In terms of numbers, I’ve always been skeptical of podcast numbers as it is because I don’t think there’s any good way of measuring. I’m trying to not be tethered to the numbers. But I guess for me, it will be more of a word of mouth thing where people organically recommend episodes. And I don’t know how to measure that, Paula. Like there’s no way to measure that. And like I said, because I’m skeptical of podcast numbers, I don’t really know how we’ll know the success. But I think you’ll get a sense that people are engaging with the work… But we will look at numbers. We definitely will look at them because you have to.
And I know the diaspora always comes [through]…And so there’s that. But I guess for us, the test is the audience in Africa specifically. Plus it’s all fractured. There’s not just one gatekeeper. It’s not just iTunes so you can’t just get iTunes figures…
Q: On that note, how are you considering distribution?
A: So we are very fortunate to have a business development team that can take on that headache for us. And we have partner stations that we work with. And letting them know and seeing if they’re interested in trying to carry it somehow…
Q: …Like syndication?
A: That’s one way. And then, the main thing also is you have your [Africa-strong audio streaming platforms like] Boom Play, and Iono.fm and trying to make sure that we are available on these platforms as well just to make ourselves as visible as possible. I think as we go along, other places will come up and we’ll try to make sure that we’re seen on those.That’s really it. There’s no kind of magic strategy apart from just trying to be everywhere where people might be able to access us.
Q: On the pod, I heard you talking about Whatsapp outreach. I like to hear what people can do with the platform. What are you doing with WhatsApp as it pertains to audience development?
A: I would love it if we could somehow be able to distribute on WhatsApp, but it’s not a distribution platform like that. Because I know everyone uses WhatsApp. We obviously will be keeping an eye on the stories, and what people are discussing. But the true mission is to get people to tell us what they want to hear. So someone from Sierra Leone is able to get in contact, and say, “Oh, there’s this story in my neck of the woods.” Or maybe it’s a completely underreported story. And then we can weave them into the program…it just depends on what the story is or how we can use them.
We’ve always said that we want to be listener-led. And that’s actually quite a difficult mission. Because you’re relying on people to get in touch with you. But in order to do that, you have to show people that when they write to you, it’s not for naught. That’s what we really want to do: to build an excellent community of people who can come to us and say oh this story and that story. And I think that’s going to take a long time to fully build in. I’m very keen for people to get in touch with us and and email us.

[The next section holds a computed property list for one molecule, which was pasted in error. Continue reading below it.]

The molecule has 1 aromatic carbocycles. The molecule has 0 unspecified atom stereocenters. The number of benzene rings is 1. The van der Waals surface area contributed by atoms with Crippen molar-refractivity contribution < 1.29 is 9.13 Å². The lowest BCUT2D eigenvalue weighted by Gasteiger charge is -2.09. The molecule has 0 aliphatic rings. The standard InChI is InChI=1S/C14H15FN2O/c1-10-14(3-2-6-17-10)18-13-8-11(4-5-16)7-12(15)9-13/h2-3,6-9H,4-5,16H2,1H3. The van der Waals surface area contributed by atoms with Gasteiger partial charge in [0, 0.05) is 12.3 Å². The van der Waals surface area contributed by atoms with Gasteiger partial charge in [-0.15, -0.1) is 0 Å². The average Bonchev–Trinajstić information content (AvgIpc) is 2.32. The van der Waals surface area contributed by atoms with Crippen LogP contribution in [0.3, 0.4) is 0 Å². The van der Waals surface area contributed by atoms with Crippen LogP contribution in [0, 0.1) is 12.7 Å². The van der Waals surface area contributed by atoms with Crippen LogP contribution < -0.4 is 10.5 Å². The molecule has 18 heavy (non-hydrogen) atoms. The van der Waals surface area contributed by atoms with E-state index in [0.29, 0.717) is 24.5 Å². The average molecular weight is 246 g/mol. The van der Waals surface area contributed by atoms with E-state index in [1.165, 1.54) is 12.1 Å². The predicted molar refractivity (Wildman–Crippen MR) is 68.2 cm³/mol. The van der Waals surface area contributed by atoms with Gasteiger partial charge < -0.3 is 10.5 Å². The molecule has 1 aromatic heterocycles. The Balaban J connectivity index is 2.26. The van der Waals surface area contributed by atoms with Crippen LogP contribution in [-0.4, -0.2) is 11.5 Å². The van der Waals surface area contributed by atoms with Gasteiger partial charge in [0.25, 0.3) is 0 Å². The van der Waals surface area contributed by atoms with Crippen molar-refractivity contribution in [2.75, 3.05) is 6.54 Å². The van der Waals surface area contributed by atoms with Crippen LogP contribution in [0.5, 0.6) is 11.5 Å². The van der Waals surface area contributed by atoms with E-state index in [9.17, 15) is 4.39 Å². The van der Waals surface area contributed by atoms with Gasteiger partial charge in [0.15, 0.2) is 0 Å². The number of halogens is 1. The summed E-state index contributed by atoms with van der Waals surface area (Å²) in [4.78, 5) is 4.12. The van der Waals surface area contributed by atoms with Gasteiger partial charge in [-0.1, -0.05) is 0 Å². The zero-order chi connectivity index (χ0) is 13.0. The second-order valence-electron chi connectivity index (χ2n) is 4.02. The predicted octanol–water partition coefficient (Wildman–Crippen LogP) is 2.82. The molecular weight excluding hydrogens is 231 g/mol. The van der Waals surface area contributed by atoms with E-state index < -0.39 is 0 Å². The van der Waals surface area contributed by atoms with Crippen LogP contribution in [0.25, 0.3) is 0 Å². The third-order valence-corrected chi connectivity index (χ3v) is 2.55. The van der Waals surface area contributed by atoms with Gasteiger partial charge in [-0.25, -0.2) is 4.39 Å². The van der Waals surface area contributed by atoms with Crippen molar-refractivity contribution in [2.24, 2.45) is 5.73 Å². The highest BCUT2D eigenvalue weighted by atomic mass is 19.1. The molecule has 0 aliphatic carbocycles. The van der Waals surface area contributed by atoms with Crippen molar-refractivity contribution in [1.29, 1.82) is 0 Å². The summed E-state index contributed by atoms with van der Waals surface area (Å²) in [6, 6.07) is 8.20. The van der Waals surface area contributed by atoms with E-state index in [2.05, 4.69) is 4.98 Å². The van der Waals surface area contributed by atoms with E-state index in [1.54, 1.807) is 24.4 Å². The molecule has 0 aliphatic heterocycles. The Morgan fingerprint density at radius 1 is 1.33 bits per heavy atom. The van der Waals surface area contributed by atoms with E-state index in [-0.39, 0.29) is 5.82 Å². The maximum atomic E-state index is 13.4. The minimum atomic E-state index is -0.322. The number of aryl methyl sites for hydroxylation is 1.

Q: Kim, what has surprised you about the process of creating and putting out the pod?
A: I guess I’m surprised that…I kind of understand why it might be…but I’m surprised that there aren’t more Africa news podcasts out there. Does that make sense? And maybe we’ll find out the reason why not when we fall flat on our faces (laughs)! We’ll say, “Oh this why!”
Q: You have a few episodes out now. So what are your hopes for the podcast?
A: So, what I would really love, Paula, is to look back in about six to twelve months, and look back and see that we’ve done a real rich range of stories that reflects a real range of issues. That we haven’t fallen into certain narrative traps. Ideally, flights will be available because for me as a journalist, I want to be out there. I want to go record a couple of episodes elsewhere. But obviously there are all kinds of constraints. So I’d love to be able to take us out of the studio or out from under the duvet (laughs) and go places.
Also, I’m really trying to get female voices in there as well. Genuinely, we are trying to do that. Because again, that takes time . That takes a little bit more time, more outreach. But I’d like to look back [and see] that we’ve got a lot of good female voices because I think that’s very useful not only for us but for the BBC as a whole. It’s something that should have been done a long time ago and I know it’s a mission that a lot more people are trying to get on.
Q: Why “The Comb”?
A: The verb is to comb, to tease out, to unpick, to untangle, to rake through… it’s a very kind of vivid verb. Everyone knows when you see a comb, you know what it does and what it is. We wanted something striking visually, a name that’s evocative, but also simple. It works on a number of levels. And Fred Martins, our artist, makes some beautiful combs [laughs].
Q: I think Africans all recognize that particular comb, right? That image.
A: It’s so funny because I went around with options. I was showing all my colleagues [and they picked this one]. They’d say, it reminds me of pain before school with my mum [laughs].